The basket was handed over with a sigh. Without another word Stanton marched back to the house with it on his arm. As he expected, he found Miss Candwell in the kitchen superintending matters. He opened the basket casually.

"I took this from your cook," ha said. "Unless I am greatly mistaken it is the plum pudding for to-morrow's dinner. I noticed last night that there were two puddings of greater tonnage than the rest, and I feel sure that this is one of them."

"Quite right," Miss Candwell smiled. "I suppose that cook regarded this as one of her perquisites. And you actually took it from her?"

"My dear lady, I had an excellent reason," Stanton said. "My excuse will be forthcoming to-morrow night at dinner. Now will you do me a special favour? Will you see that this is the pudding for Christmas Day?"

* * * * *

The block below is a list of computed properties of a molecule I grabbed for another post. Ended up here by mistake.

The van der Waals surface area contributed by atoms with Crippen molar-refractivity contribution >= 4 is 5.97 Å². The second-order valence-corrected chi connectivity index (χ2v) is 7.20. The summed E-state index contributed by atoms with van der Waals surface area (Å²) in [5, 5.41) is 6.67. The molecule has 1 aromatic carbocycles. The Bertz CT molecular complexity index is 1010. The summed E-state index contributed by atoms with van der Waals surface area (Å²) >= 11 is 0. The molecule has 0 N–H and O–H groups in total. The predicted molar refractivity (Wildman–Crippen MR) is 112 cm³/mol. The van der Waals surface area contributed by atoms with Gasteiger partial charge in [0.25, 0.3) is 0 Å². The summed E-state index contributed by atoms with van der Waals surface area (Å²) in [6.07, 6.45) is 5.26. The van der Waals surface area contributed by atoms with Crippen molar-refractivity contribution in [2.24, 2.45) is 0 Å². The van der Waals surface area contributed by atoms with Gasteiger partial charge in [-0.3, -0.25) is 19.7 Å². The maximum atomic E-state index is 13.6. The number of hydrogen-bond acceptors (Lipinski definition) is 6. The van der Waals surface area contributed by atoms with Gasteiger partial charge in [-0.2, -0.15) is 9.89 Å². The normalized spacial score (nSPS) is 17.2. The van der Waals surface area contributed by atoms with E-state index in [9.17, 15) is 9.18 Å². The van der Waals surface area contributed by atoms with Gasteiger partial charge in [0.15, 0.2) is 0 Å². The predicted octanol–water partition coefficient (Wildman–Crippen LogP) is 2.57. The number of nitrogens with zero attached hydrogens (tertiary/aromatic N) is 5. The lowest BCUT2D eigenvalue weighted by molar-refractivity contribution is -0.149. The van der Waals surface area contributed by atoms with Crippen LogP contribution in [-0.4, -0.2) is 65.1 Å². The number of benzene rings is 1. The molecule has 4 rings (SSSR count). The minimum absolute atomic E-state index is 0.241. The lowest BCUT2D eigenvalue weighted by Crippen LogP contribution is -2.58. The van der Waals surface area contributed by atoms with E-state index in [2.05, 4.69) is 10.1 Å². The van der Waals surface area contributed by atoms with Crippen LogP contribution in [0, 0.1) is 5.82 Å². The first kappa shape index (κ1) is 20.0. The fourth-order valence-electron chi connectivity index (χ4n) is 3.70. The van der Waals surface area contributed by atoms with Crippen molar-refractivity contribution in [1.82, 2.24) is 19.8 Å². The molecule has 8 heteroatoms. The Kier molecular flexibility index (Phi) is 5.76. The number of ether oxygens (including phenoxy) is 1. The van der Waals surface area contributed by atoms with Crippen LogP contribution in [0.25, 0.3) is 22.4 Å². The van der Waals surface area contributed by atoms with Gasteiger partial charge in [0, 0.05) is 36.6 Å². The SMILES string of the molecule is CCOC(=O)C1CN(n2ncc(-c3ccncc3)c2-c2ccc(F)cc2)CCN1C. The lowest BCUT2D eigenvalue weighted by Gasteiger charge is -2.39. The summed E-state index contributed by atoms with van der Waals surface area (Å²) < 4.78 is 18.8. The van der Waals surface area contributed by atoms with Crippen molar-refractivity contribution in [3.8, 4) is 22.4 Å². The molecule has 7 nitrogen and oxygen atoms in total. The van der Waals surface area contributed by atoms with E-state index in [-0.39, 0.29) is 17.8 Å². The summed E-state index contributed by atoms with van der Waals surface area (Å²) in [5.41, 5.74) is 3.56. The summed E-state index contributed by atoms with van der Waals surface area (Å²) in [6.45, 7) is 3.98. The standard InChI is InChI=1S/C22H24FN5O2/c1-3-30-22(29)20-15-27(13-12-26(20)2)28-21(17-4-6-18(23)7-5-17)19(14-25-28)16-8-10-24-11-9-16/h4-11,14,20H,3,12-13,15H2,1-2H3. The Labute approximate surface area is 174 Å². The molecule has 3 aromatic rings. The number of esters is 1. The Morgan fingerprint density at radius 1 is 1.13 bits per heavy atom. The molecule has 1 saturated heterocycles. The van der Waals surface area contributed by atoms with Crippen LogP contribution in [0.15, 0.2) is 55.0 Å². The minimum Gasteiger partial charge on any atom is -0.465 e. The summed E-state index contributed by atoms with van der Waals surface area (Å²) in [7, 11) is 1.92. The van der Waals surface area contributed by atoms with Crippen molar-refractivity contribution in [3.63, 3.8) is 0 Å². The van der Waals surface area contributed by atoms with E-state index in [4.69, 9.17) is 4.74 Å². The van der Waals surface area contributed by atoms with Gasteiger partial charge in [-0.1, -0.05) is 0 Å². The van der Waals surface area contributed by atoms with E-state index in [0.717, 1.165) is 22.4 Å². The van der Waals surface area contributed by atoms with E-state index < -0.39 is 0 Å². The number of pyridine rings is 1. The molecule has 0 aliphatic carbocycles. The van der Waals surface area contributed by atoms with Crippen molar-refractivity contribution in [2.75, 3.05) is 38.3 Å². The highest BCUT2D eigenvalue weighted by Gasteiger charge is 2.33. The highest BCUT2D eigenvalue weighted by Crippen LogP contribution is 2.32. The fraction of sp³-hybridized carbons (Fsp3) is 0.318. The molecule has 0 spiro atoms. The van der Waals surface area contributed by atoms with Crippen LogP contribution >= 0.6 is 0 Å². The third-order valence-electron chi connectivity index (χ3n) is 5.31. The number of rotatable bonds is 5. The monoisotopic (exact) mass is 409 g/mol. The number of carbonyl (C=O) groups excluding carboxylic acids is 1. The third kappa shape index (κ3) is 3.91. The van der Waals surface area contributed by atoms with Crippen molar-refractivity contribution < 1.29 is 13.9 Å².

It was an excellent dinner, in spite of the late cook's defection, and Miss Candwell's anxious face relaxed on tha appearance of the pudding carried by, two footmen and blazing with gold and purple flames. It was gravely divided and handed round to the various guests.

"One moment," Stanton remarked. "This, I feel sure, is a pudding of amazing qualities. If it should contain any foreign substance, such as—"

"Look at this!" a pretty, girl on tha far side of the table cried. "A necklace—"

"And here is a ring—" another voice broke in. "And I have got a pendant as well."

The cries were becoming general now, all along the table. Finger-bowls were brought into requisition, and pretty soon a pile of glittering gems lay by the side of the Colonel's plate. He held them carefully up to the light.